Translation of the Holy Quran in English
Overview - The Quran, literally meaning "the recitation," also romanised (Koran) is the central religious text of Islam, which Muslims believe to be a revelation from God (Arabic: Allah). It is widely regarded as the finest piece of literature in the Arabic language. Read more...
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More About Translation of the Holy Quran in English by Maulana Muhammad Ali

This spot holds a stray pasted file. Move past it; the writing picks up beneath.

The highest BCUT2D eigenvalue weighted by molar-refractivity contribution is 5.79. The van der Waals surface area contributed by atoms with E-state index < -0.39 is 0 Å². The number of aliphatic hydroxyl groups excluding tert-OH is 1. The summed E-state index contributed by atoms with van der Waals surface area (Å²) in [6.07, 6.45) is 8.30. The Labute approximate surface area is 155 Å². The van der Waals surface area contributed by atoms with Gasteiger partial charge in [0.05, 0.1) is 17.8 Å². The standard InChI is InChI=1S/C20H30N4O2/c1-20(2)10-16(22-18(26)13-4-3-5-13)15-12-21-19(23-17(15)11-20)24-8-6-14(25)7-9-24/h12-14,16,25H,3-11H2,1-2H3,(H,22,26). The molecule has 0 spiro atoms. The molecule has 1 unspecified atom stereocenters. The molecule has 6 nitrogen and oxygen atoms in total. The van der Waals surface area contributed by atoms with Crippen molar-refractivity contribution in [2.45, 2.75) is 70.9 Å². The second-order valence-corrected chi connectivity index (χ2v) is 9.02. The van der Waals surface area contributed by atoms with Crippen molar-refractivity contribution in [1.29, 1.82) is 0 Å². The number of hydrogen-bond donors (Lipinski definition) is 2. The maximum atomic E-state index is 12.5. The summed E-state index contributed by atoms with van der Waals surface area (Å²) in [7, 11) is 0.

The Quran, literally meaning "the recitation," also romanised (Koran) is the central religious text of Islam, which Muslims believe to be a revelation from God (Arabic: Allah). It is widely regarded as the finest piece of literature in the Arabic language. Muslims consider the Quran to be the only book that has been protected by God from distortion or corruption. Quranic chapters are called suras and verses are called ayahs. Muslims believe that the Quran was verbally revealed from God to Muhammad through the angel Gabriel (Jibril), gradually over a period of approximately 23 years, beginning on 22 December 609 CE, when Muhammad (Peace be upon Him) was 40, and concluding in 632 CE, the year of his death. Shortly after Muhammad's death, the Quran was collected by his companions using written Quranic materials and everything that had been memorized of the Quran. Muslims regard the Quran as the most important miracle of Muhammad, the proof of his prophet hood and the culmination of a series of divine messages that started with the messages revealed to Adam and ended with Muhammad. The Quran assumes familiarity with major narratives recounted in the Jewish and Christian scriptures. It summarizes some, dwells at length on others and, in some cases, presents alternative accounts and interpretations of events. The Quran describes itself as a book of guidance. It sometimes offers detailed accounts of specific historical events, and it often emphasizes the moral significance of an event over its narrative sequence. The Quran is used along with the hadith to interpret sharia law. During prayers, the Quran is recited only in Arabic. Someone who has memorized the entire Quran is called a hafiz. Some Muslims read Quranic ayahs (verses) with elocution, which is often called tajweed. During the month of Ramadan, Muslims typically complete the recitation of the whole Quran during tarawih prayers. Inimitability of the Quran (or "I'jaz") is the belief that no human speech can match the Quran in its content and form. The Quran is considered an inimitable miracle by Muslims, effective until the Day of Resurrection-and, thereby, the central proof granted to Muhammad in authentication of his prophetic status. The concept of inimitability originates in the Quran where in five different verses challenges opponents to produce something like the Quran: "If men and sprites banded together to produce the like of this Quran they would never produce its like not though they backed one another" (17:88). So the suggestion is that if there are doubts concerning the divine authorship of the Quran come forward and create something like it. From the ninth century, numerous works appeared which studied the Quran and examined its style and content. Medieval Muslim scholars including al-Jurjani (d. 1078CE) and al-Baqillani (d. 1013CE) have written treatises on the subject, discussed its various aspects, and used linguistic approaches to study the Quran. Others argue that the Quran contains noble ideas, has inner meanings, maintained its freshness through the ages and has caused great transformations in individual level and in the history. Some scholars state that the Quran contains scientific information that agrees with modern science. The doctrine of miraculousness of the Quran is further emphasized by Muhammad's illiteracy since the unlettered prophet could not have been suspected of composing the Quran.
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